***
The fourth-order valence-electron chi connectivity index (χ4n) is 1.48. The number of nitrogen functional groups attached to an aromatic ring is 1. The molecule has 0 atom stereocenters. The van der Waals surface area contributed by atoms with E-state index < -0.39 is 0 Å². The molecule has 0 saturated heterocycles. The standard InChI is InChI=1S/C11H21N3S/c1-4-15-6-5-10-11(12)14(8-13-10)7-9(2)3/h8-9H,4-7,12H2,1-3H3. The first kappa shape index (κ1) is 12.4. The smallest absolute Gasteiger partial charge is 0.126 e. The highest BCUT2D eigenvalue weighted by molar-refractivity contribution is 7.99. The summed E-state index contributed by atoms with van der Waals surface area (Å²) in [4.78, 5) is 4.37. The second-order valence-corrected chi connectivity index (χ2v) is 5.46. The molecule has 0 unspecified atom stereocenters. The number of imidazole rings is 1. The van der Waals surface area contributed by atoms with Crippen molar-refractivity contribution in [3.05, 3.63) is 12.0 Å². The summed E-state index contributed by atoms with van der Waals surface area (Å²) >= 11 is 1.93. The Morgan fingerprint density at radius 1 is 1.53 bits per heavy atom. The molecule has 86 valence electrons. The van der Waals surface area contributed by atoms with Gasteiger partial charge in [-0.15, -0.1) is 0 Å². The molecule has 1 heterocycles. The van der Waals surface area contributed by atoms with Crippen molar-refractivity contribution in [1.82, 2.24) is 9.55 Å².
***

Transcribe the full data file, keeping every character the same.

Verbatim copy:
The fourth-order valence-electron chi connectivity index (χ4n) is 1.48. The number of nitrogen functional groups attached to an aromatic ring is 1. The molecule has 0 atom stereocenters. The van der Waals surface area contributed by atoms with E-state index < -0.39 is 0 Å². The molecule has 0 saturated heterocycles. The standard InChI is InChI=1S/C11H21N3S/c1-4-15-6-5-10-11(12)14(8-13-10)7-9(2)3/h8-9H,4-7,12H2,1-3H3. The first kappa shape index (κ1) is 12.4. The smallest absolute Gasteiger partial charge is 0.126 e. The highest BCUT2D eigenvalue weighted by molar-refractivity contribution is 7.99. The summed E-state index contributed by atoms with van der Waals surface area (Å²) in [4.78, 5) is 4.37. The second-order valence-corrected chi connectivity index (χ2v) is 5.46. The molecule has 0 unspecified atom stereocenters. The number of imidazole rings is 1. The van der Waals surface area contributed by atoms with Crippen molar-refractivity contribution in [3.05, 3.63) is 12.0 Å². The summed E-state index contributed by atoms with van der Waals surface area (Å²) >= 11 is 1.93. The Morgan fingerprint density at radius 1 is 1.53 bits per heavy atom. The molecule has 86 valence electrons. The van der Waals surface area contributed by atoms with Gasteiger partial charge in [-0.15, -0.1) is 0 Å². The molecule has 1 heterocycles. The van der Waals surface area contributed by atoms with Crippen molar-refractivity contribution in [1.82, 2.24) is 9.55 Å².